According to recent reports, Chelsea Handler is getting a new talk show on Netflix. Additionally, the 2014 Emmy nominees were announced and 3 original Netflix programs received some love. What do these two stories have in common? Online streaming platforms like Netflix are becoming a competitor for awards shows and TV in general.

Many people are ditching their cable/satellite subscriptions these days in favor of on-demand streaming providers. Some even say digital streaming will eventually become the primary source of content viewing. If that’s true, then a new era of TV is about to be born.

Whether or not TV soon becomes a forgotten trend of the past, here’s a look at some of TV’s almost forgotten broadcasts from the golden age and beyond.

The transition from Radio to TV as a popular form of entertainment in the early 1950’s is common knowledge. But what’s not as well-known is that many of the popular radio programs attempted to make the transition to television. One of the first was Amos N’ Andy, a sitcom revolving around two stereotypical black guys, who were played by white guys made to look like black guys. Black actors were eventually cast, but it wasn’t enough to save the show.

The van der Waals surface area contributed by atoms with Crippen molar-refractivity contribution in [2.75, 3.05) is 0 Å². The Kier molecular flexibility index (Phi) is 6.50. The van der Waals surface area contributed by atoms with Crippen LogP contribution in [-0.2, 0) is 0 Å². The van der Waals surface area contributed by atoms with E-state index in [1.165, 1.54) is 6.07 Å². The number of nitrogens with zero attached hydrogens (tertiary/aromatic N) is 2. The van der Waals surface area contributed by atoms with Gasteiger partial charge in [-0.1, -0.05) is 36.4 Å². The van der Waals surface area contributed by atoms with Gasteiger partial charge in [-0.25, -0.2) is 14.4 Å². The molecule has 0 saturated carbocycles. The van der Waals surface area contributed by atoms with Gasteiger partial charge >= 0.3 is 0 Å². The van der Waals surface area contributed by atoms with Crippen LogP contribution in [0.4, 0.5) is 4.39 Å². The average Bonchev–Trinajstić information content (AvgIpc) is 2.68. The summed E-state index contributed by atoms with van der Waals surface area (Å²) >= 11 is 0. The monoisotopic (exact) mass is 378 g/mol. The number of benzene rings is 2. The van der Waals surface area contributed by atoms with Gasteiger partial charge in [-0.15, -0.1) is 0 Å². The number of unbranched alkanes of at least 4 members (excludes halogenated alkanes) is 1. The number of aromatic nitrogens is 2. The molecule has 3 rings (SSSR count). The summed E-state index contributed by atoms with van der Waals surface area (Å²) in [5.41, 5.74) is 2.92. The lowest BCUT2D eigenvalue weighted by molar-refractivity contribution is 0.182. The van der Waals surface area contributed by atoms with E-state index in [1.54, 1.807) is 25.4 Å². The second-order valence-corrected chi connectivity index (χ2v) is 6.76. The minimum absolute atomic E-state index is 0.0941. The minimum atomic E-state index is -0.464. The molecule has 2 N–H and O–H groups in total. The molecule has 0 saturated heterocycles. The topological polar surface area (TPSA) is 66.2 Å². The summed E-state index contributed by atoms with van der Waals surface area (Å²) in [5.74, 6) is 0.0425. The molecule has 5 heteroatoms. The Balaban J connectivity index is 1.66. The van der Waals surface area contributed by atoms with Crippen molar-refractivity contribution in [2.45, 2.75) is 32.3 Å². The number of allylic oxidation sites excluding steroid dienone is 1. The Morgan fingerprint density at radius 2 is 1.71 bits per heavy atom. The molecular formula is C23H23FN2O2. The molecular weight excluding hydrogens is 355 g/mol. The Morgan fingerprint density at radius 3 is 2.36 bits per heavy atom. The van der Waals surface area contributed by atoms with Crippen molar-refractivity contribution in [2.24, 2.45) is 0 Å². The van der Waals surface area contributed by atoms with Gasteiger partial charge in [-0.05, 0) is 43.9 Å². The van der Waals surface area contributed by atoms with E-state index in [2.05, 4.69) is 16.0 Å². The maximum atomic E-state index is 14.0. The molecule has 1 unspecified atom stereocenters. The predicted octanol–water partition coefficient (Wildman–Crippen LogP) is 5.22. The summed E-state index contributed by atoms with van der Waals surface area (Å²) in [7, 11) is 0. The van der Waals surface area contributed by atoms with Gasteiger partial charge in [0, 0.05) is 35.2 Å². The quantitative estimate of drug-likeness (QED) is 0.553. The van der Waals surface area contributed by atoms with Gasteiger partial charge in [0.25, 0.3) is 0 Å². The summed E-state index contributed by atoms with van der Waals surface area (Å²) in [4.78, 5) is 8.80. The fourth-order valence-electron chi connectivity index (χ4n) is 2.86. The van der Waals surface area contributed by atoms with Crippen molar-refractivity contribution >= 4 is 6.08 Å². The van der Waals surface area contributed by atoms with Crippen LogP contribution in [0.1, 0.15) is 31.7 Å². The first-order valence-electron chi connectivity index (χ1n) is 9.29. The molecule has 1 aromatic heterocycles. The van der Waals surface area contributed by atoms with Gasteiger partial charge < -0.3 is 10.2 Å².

The Honeymooners was a popular sitcom from the I Love Lucy era that only ran for 1 season, but not for being unpopular. It is believed that star Jackie Gleason didn’t believe the script quality would hold out another season so CBS brought it to an abrupt end. Despite its short run, the “classic 39” episodes were enough to establish its significance in TV history.

Though television was around before WW2, it didn’t become a commercial success until 1947. In those early years television was filmed live. Many of Hollywood’s biggest stars got their start in live TV productions, including James Dean in a story called  “Harvest” for Robert Montgomery Presents.

Perhaps one of the most well-known of these live broadcasts was a musical. Peter Pan starring Mary Martin originally aired on March 7, 1955. It was later reshot in color and telecast on Dec. 8, 1960.

If the 1950s was the golden age of television, then the 1960s has become known as the decade of “classic TV.” Action/Adventure programs were a big part of the television landscape. The Fugitive was one such program. It was a weekly anthology show centering on Richard Kimble, a man wrongfully convicted of murdering his wife. The gripping conclusion of his pursuit of the real killer, the one armed man, is remembered as one of the most-watched episodes in TV history. However, a short-lived remake of the series in 2000 is not as well etched in our memory.

Whether you’re a fan of the show or not, everyone knows about Captain Kirk and the crew of the USS Enterprise. Their 5-year mission “to seek out new life and new civilizations” began in Sept. of 1966, but was cut short in 1969. The final two years of their voyage resumed, however, in a Saturday morning cartoon series in the early 70’s.